How the Great Recession Changed Our Habits

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Five years later, people feel more prepared for retirement and are making bigger contributions to their 401Ks. Most have less debt, too.

Fidelity Investments released a new survey of 1,154 people indicating the recession’s sobering lessons seem to have stuck.

The Associated Press reported on the findings, which indicate Americans lost an average of one-third the value of their assets at the bottom of the crisis. Just over a third said they had a “large drop” in income during the period.

More than half (56 percent) have shifted from feeling scared about their financial future to feeling confident. About the same number say they feel more prepared for retirement, and 42 percent have boosted contributions to retirement accounts.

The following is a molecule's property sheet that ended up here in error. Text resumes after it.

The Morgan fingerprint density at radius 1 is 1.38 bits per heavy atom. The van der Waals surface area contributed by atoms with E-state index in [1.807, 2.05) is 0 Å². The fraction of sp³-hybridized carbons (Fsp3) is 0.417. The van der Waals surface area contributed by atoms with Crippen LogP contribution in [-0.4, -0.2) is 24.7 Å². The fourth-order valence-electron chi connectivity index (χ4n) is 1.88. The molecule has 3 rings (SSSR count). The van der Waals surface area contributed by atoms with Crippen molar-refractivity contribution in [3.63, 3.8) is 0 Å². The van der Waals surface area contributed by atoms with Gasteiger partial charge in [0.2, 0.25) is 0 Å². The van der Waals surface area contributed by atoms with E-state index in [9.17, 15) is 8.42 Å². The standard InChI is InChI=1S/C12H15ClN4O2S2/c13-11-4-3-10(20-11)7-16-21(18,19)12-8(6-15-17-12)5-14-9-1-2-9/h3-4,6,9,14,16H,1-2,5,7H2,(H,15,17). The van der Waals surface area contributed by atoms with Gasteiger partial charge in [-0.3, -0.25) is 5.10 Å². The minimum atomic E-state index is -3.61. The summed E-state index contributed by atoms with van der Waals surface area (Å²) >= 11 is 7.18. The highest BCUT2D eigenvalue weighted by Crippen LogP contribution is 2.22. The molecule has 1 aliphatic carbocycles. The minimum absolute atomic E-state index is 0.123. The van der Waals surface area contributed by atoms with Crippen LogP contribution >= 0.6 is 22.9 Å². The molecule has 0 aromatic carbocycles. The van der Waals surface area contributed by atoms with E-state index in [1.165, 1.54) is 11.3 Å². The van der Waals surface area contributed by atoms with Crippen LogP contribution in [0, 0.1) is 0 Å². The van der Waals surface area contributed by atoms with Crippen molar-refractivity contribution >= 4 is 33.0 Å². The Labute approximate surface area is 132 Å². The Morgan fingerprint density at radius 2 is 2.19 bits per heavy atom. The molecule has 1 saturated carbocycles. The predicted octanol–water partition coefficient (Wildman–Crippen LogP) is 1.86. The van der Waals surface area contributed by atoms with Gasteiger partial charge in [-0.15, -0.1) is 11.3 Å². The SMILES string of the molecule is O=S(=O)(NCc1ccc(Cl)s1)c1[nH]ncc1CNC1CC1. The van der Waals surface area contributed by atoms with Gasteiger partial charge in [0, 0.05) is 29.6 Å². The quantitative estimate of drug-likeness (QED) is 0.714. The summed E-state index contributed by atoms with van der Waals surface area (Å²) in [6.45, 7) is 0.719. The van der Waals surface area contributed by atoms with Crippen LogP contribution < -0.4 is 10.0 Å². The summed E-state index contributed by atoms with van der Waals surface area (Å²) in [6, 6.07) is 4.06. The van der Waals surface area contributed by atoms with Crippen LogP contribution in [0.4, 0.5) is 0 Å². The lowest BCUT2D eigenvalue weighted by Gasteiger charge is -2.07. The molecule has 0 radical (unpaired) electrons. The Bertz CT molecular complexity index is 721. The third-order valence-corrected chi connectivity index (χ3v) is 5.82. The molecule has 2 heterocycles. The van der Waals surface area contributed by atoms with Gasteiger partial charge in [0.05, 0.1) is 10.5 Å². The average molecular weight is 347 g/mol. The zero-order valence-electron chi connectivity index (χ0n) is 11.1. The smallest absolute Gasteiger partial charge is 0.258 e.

About half have reduced personal debt and more than two in five have built up an emergency fund. 78 percent of the people who feel better prepared and more confident think the crisis led to permanent changes in their behavior.

Participants in the survey were randomly selected adults older than 25, made financial decisions for their homes, and owned investments beyond a savings account or CD. (But the amount didn’t matter, so they weren’t necessarily wealthy.)

Stacy Johnson

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